The 10 Best Carbon Steel Woks
This wiki has been updated 10 times since it was first published in November of 2018. To cook authentic-tasting Asian cuisine at home, one of the most important tools you can have in your arsenal is a wok. And if you're only going to own one, carbon steel is the way to go. It heats up quickly and evenly, and with proper seasoning and care, it develops a natural nonstick coating with repeated use. Our list includes both traditional and modern options at prices to fit any budget. When users buy our independently chosen editorial choices, we may earn commissions to help fund the Wiki.
December 04, 2020:
Whatever you do, don't forget that a carbon-steel wok, just like any carbon-steel tool, will rust if not treated right. All of these models will need proper seasoning before their first use, just like a carbon-steel skillet, and when you're done cooking with them, they need to be deglazed, dried, and lightly oiled.
To be clear, there are carbon-steel woks out there with modern nonstick coatings. However, there are so many great, untreated models to choose from, that we decided to stick to just the more traditional options. Of those, the Town Food Service Peking is the one you're most likely to see used in a restaurant, not only because it's made entirely from welded steel, but also because its short handle won't get in the way of a busy cook. The same company makes the Town Food Service Cantonese, which is about as a big of a wok as you'll need outside of a large-scale or dedicated operation.
The Craft Wok 731W88 and Helen Chen's Asian Kitchen 97005 are both in the pow style, which most people are somewhat familiar with. They have wooden handles with helper loops on the opposite side and are the most convenient for home users. The only difference between them is that the Craft Wok has the traditional round bottom, while the Helen Chen's is just flat enough to sit nicely on your home stove. The Souped Up Recipes Flat Bottom has a wooden handle just like those two, but it's set apart from them with notable dimples that enhance the cooking process. The Mecete 5th Generation also has somewhat pronounced hammer marks, and its handle is wrapped in silicone to keep it from burning your hands.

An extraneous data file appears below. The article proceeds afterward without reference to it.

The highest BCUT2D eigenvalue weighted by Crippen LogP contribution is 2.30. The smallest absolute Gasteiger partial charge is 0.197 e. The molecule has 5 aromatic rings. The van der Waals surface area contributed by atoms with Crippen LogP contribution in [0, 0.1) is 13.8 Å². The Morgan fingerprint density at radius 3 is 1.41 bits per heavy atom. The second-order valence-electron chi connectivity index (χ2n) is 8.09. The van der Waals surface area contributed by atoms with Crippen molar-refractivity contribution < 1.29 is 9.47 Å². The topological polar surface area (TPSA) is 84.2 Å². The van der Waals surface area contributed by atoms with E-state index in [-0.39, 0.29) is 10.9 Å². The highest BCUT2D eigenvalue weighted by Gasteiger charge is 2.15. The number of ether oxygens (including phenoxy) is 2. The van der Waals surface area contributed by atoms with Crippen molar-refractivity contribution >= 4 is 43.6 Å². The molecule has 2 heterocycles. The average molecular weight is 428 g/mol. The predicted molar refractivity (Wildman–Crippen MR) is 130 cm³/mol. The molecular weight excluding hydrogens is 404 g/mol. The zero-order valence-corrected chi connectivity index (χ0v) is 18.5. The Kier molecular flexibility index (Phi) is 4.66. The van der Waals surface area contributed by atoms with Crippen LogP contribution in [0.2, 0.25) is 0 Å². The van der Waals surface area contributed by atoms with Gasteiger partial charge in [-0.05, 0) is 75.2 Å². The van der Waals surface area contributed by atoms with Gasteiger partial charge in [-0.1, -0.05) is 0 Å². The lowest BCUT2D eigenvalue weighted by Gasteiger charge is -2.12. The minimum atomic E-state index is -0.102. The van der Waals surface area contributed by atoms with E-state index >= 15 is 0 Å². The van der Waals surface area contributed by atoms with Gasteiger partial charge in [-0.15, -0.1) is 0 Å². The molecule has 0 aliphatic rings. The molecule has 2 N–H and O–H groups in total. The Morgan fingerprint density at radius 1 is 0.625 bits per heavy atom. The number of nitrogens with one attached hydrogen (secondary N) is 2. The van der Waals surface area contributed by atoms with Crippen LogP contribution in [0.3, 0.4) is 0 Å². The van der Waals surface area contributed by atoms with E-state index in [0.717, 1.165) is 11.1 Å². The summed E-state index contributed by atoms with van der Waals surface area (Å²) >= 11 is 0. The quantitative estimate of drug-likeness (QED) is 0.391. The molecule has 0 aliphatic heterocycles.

If you need to feed a large group, the King Kooker 18WK is the right choice, but you'll need an especially hot burner or you won't get very far with it. The M.V. Trading CSWK16RB can also accommodate a decent number of diners, and it's made with thick metal that retains a good amount of heat.
November 06, 2018:
Before buying a carbon steel wok, it's important to know that if it's uncoated, you'll need to season it by heating and oiling it several times in order for it to form a nonstick surface. It also must be dried thoroughly after washing and oiled after each use to prevent rusting. That's why we included a few pre-seasoned and nonstick options, like the Timoney Hand Hammered and the Typhoon Living 6-Piece, for folks who are looking for something that's not quite so high-maintenance. Also note that if you choose a round-bottomed model, you'll need a wok ring to use it on an electric stove.
Shira Forge Wok Part of a line of handmade pans, this heirloom-quality piece is very clearly made with care from high-quality metal. It's considerably more costly than your average, factory-manufactured wok, but after years of reliable use, it will probably turn out to be a good investment. shiraforge.com
Athena Skillets Wok All three sizes of Athena woks don't just function well, they also look excellent and are made of especially thick alloy. They're extremely pricey, but nice enough that they'll last a lifetime if you take care of them right. The same company also offers a range of additional handmade tools including a skillet and a carbon-steel wok ring. virginialivingstore.com